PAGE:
Tactics 1: ‘Consumer Power’? Consumer Boycotts?
The Green Consumer Guide sold over 250,000 copies in less than a year in 1988-89. It shot to the top of the best-seller lists with its advice on how to use “purchasing power” to influence business and governments by buying “eco-friendly” products.
‘Environmentally friendly’ products are now Big Business. The Economist recently commented (3/6/95) that “Many firms have discovered that green laws can be good for profits – either by creating new markets or by protecting old ones”. How many people playing that little bit extra for a washing powder with ‘biodegradable’ written all over the packet in big green letters realize, for example, that every single washing powder in the UK exceeds EU standards on biodegradability? The National Consumer Council’s March 1996 report, Green Claims, reported that claims about environmental performance were often “misleading, meaningless or even downright dishonest.” Any Arthur Daley just needs to add an “ecologically friendly” label (which has no legal status or meaning at all) to a bottle of washing-up liquid or a can of aerosol and add 20p to the price! But many of us can’t afford the cheap stuff, never mind the more expensive one, and, if you’re struggling to pay the bills, you can forget about buying your soap from the Body Shop!
Pollution and environmental degradation are overwhelmingly caused by big businesses’ drive for profits at all costs. From the toxic waste and pollutants produced by business to the blanket-bombing of the countryside, e.g. in Iraq, and the ‘expert’ agricultural methods wrecking rural areas, it is capitalism and its governments which are to blame. Of the 380 million tons of waste in Britain every year, households produce less than 6%. Even if we re-cycled every single can, bottle, bag and wrapper, we wouldn’t be making that much difference to the overall problem.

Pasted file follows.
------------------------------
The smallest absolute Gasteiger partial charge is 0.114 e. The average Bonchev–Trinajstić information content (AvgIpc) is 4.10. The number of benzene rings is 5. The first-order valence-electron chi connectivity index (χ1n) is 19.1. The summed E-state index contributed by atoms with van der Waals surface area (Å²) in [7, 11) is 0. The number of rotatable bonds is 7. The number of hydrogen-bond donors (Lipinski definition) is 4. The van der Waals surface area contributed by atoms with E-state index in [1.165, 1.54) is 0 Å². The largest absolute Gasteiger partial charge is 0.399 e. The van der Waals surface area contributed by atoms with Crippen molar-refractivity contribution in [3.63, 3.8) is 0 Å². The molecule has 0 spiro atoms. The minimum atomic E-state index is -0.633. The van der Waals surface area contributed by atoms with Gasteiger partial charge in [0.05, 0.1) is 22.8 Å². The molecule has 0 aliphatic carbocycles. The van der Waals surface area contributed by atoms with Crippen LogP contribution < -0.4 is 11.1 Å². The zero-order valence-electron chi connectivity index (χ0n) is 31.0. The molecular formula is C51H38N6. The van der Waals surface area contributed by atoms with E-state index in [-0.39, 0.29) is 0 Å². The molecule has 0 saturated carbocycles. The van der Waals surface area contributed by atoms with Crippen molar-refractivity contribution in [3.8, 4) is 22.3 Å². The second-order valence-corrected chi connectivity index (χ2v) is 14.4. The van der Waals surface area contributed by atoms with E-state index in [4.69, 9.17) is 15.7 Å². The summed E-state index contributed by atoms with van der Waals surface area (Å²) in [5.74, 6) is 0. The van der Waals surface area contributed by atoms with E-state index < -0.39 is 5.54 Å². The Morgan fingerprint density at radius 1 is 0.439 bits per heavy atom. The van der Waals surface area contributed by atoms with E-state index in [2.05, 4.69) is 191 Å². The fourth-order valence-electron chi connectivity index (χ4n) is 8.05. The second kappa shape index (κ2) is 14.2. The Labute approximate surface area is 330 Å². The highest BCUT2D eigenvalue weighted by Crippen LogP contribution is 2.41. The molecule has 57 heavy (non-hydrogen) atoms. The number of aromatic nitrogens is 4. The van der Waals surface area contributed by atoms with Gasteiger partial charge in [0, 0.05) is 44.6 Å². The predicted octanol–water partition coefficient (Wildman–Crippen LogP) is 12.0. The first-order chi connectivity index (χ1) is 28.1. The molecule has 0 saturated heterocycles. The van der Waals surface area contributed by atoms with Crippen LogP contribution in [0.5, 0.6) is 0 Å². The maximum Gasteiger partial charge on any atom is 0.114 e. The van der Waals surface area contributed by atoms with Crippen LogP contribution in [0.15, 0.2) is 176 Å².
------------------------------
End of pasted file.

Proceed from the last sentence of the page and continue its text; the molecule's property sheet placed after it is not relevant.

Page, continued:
Of course, we all have our own part to play. None of us should allow the fact that the problems are much wider as an excuse not to re-cycle our rubbish or to throw litter on the street. But to leave it there leaves the real problems unsolved, and can let the real culprits off the hook.
It suits the Tories and big business to lay the blame for the destruction of the environment on to individuals. It fits on very well with Margaret Thatcher’s claim that “there’s no such thing as society – only individuals and families.” It’s all part of a strategy to make us feel guilty about things that aren’t even our fault. Even worse, they blame the victim rather than the culprit. Pollution is as much the fault of the people who buy the product as poverty is the fault of the poor!